And, Marianna, of course, you are at the center of covering Congress. Now, there’s some interesting report. You have Nancy Pelosi saying not only are Democrats going to hold on to control of the House, they are going to expand their majority, but our friends at the newsletter say behind closed doors, Chuck Schumer is saying Nancy Pelosi and the House Democrats are in trouble.
What are you hearing?
Sotomayor: I’m hearing exactly that. Many people were wondering why Pelosi was so optimistic. You definitely felt on the House side, this was the first week that they came back after a six-week recess, you definitely felt the upbeat move that Democrats were feeling. And it came after Senator Graham, and there is a companion bill in the House that introduced that federal ban that they think, when we are talking about being on the campaign trail, talking about making a difference between Democrats and Republicans, well, this is the extreme MAGA Republicans that will take away more of your freedom.
So, they were feeling that energy, but many people were thinking maybe Pelosi was feeling too much of that. One thing to note, during that press conference, she got asked if she wants to still stay in leadership regardless of what happens in November. A lot of aides and a couple members I talked to yesterday are saying that you cannot say and project negativity that you might lose the majority and you may not keep these seats, that it might be a blowout.
So, that is likely a bit of where that’s coming from on Pelosi’s end.
Alcindor: And, Marianna, you touched on it, but Lindsey Graham, he introduced this federal ban on abortions after 15 weeks. What motivated him to do this, and how are Republicans and Democrats responding?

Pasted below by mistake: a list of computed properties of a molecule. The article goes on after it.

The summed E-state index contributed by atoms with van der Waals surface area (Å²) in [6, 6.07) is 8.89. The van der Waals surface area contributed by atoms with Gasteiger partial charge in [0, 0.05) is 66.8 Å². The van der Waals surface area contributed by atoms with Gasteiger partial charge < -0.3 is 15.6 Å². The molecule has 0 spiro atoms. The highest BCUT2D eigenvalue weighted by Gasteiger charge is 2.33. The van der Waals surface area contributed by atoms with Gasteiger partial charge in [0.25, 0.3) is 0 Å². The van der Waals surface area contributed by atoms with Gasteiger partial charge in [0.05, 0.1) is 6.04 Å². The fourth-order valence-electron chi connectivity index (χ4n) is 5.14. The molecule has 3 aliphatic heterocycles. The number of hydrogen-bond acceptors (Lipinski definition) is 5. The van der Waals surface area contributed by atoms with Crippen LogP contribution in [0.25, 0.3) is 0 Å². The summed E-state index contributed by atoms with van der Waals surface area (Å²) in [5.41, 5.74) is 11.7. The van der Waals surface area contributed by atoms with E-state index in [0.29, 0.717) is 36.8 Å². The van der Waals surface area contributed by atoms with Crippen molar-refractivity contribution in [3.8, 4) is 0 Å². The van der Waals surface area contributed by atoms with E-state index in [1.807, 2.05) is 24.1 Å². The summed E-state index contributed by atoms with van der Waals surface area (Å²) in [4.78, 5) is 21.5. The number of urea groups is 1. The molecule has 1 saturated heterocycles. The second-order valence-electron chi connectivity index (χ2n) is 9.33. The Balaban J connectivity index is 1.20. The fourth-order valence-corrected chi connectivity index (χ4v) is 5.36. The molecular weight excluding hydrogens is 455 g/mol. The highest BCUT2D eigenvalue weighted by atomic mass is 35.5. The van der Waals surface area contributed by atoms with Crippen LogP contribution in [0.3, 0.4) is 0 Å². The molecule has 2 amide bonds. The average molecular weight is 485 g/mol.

Sotomayor: He was asked that question during the press conference he played and he simply said it is the women standing behind me. Those are a number of women who are heads of pro-life groups, antiabortion groups. And they, for a while, have been pushing him and also Chris Smith, a Republican on the house side, to update this legislation . Chris Smith has actually been reintroducing it Congress after Congress after Congress. It would put a federal ban in place. It went from 20 weeks to 15 weeks.
Even Lindsey Graham said, I have not talked to McConnell about this, I have really not talked to my colleagues either, and you hear the repercussions of that. Many Republicans are saying, why are we talking about this right now? It is not necessarily an issue we want to be talking about because we do not have the upper hand at the moment. Let’s focus instead, focus on the fact that Biden is holding an event on the Inflation Reduction Act at a time we are still seeing inflation on the rise. None of that help to Republicans as they were trying to regain the narrative ahead of the midterms election.